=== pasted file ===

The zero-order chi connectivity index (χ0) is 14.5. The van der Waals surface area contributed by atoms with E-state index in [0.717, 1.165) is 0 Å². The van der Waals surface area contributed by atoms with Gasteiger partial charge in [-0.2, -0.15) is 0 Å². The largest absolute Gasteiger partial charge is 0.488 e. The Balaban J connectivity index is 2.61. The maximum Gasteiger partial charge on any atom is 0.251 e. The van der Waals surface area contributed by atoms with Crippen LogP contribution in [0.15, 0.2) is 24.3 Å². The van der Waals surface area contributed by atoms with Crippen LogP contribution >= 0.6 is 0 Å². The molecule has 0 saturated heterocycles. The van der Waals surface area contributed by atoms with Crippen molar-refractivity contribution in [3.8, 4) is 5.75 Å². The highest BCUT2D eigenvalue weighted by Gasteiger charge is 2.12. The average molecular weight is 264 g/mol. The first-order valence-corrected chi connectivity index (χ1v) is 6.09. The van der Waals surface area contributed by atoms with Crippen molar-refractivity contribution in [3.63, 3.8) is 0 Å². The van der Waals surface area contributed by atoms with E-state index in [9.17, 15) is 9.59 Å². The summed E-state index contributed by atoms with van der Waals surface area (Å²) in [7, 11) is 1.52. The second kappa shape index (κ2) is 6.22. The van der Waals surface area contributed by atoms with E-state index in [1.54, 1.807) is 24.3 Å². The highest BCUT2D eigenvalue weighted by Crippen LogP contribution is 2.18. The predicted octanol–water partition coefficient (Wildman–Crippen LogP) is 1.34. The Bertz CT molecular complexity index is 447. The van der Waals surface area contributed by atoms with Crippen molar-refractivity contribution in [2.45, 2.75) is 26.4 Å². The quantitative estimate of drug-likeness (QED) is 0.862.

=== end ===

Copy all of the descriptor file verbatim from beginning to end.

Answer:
The zero-order chi connectivity index (χ0) is 14.5. The van der Waals surface area contributed by atoms with E-state index in [0.717, 1.165) is 0 Å². The van der Waals surface area contributed by atoms with Gasteiger partial charge in [-0.2, -0.15) is 0 Å². The largest absolute Gasteiger partial charge is 0.488 e. The Balaban J connectivity index is 2.61. The maximum Gasteiger partial charge on any atom is 0.251 e. The van der Waals surface area contributed by atoms with Crippen LogP contribution in [0.15, 0.2) is 24.3 Å². The van der Waals surface area contributed by atoms with Crippen LogP contribution >= 0.6 is 0 Å². The molecule has 0 saturated heterocycles. The van der Waals surface area contributed by atoms with Crippen molar-refractivity contribution in [3.8, 4) is 5.75 Å². The highest BCUT2D eigenvalue weighted by Gasteiger charge is 2.12. The average molecular weight is 264 g/mol. The first-order valence-corrected chi connectivity index (χ1v) is 6.09. The van der Waals surface area contributed by atoms with Crippen molar-refractivity contribution in [3.63, 3.8) is 0 Å². The van der Waals surface area contributed by atoms with E-state index in [9.17, 15) is 9.59 Å². The summed E-state index contributed by atoms with van der Waals surface area (Å²) in [7, 11) is 1.52. The second kappa shape index (κ2) is 6.22. The van der Waals surface area contributed by atoms with E-state index in [1.54, 1.807) is 24.3 Å². The highest BCUT2D eigenvalue weighted by Crippen LogP contribution is 2.18. The predicted octanol–water partition coefficient (Wildman–Crippen LogP) is 1.34. The Bertz CT molecular complexity index is 447. The van der Waals surface area contributed by atoms with Crippen molar-refractivity contribution in [2.45, 2.75) is 26.4 Å². The quantitative estimate of drug-likeness (QED) is 0.862.